Preliminary results

Survey on disinformation and fake news

About the Survey

As a part of the project SMARTeD, the on-line survey has been implemented to collect national realities, approaches and practical applications with the following specific objectives:

  • To assess the overall relevance of the issue of the disinformation and fake news in partnering countries of the project.
  • To assess the significance and effectiveness of different actions aimed to minimise the negative effects of the disinformation on national and European level, including actions that can be taken by online platforms, and the use of e-participation and e-democracy tools.
  • To address the role of politicisation in disinformation strategies as one of the causes of disinformation and fake news.

Key findings from survey results

The following key findings have been extracted from the analysis of the survey results:

  • 63 % of survey respondents indicated that disinformation in their countries is definitely a problem.
  • Respondents come across news of information that they believe misrepresent reality or is false at least once a week on average.
  • On average, respondents feel personally confident to identify news or information that misrepresent reality or is false.
  • Respondents are on average not very confident in their countrymen's ability to identify news or information that misrepresent reality or is false.
  • An average share of population in surveyed countries that cannot identify disinformation is 46 %.
  • Migration polices are an area of public life that is harmed to a greatest extent by an intentional disinformation, followed by trust in public institutions, trust in elected representatives and voting decisions.
  • Respondent recognize politicization of certain things, events, processes and milestones of present or past as a considerable challenge in the social and political life in contemporary Europe.
  • Current social issues (refugees, immigrants) are the most often politicized topic, followed by milestones of history and national security.
  • Politicization of certain things, events, social processes or milestones of history can produce a significant change in the way audience perceives certain phenomena in their countries.
  • Intentional political abuse of the phenomena for political purposes is very likely to cause harm to society in their countries according to survey respondents.
  • Anonymous social media accounts and politicians, followed by political parties, are the most likely agents to create and disseminate disinformation.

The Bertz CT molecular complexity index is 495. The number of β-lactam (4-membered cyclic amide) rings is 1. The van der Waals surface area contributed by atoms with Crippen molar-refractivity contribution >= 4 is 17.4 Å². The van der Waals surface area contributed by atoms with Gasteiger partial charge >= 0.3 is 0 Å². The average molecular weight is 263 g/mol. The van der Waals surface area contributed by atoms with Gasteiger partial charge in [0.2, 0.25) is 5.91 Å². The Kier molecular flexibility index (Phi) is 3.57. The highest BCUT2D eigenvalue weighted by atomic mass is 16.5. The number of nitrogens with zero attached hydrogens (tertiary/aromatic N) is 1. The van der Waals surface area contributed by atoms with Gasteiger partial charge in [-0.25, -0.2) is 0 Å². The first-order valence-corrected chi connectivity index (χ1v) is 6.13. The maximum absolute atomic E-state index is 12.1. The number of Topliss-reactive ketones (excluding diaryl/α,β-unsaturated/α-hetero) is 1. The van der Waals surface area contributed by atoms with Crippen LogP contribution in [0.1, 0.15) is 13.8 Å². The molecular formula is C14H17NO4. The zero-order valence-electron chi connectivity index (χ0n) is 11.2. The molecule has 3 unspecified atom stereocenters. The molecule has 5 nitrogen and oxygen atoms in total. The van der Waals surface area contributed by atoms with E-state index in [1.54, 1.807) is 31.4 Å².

• Social media and messaging apps, followed by online blogs and forums are most often indicated by respondents as the media in which people come across disinformation.
  • Majority of respondents agree that nations should take certain measures in tackling the disinformation.
  • Raising awareness among the public is considered by respondents the most effective measure for curtailing the adverse effects of disinformation, followed by implementing tougher self-regulating measures that strengthen accountability, fact checking, collective knowledge and monitoring capacity of disinformation among the information providers.
  • Commonly identified policies considered or already implemented to address the disinformation in surveyed countries are promoting media and information literacy to counter disinformation and help users navigate the digital media environment.
  • Promoting media and information literacy and encouraging critical thinking about the origin of the information on the internet are the most often preferred policies to address the disinformation in surveyed countries.
  • Media / journalists and media policy makers are most often recognized as groups that should take the leading role for curtailing the adverse effects of disinformation.
  • Majority of respondents agree that online platforms should assume greater responsibilities in protecting their users from disinformation.
  • Ensuring transparency about sponsored content is the most frequently indicated effort that should be stepped-up by online platforms in protecting its users from disinformation, followed by an effective closing of fake accounts and providing fact-checking access to platform via application programming interfaces.
  • Tools aimed at reporting the disinformation and specific platforms for making sound decisions before voting are the most frequent e-democracy tools used in surveyed countries to minimise the negative effects of the disinformation.
  • Suggested e-democracy tools to be used more to minimise the disinformation in surveyed countries are content trustworthiness rating systems in line with journalistic principles and tools aimed at reporting the disinformation, followed by trusted fact-checking organisations and academia with access to platform data.
  • The majority survey participants (88 %) indicated that the EU should be empowered to take a more active role in combating fake news/misinformation/politicization of information.

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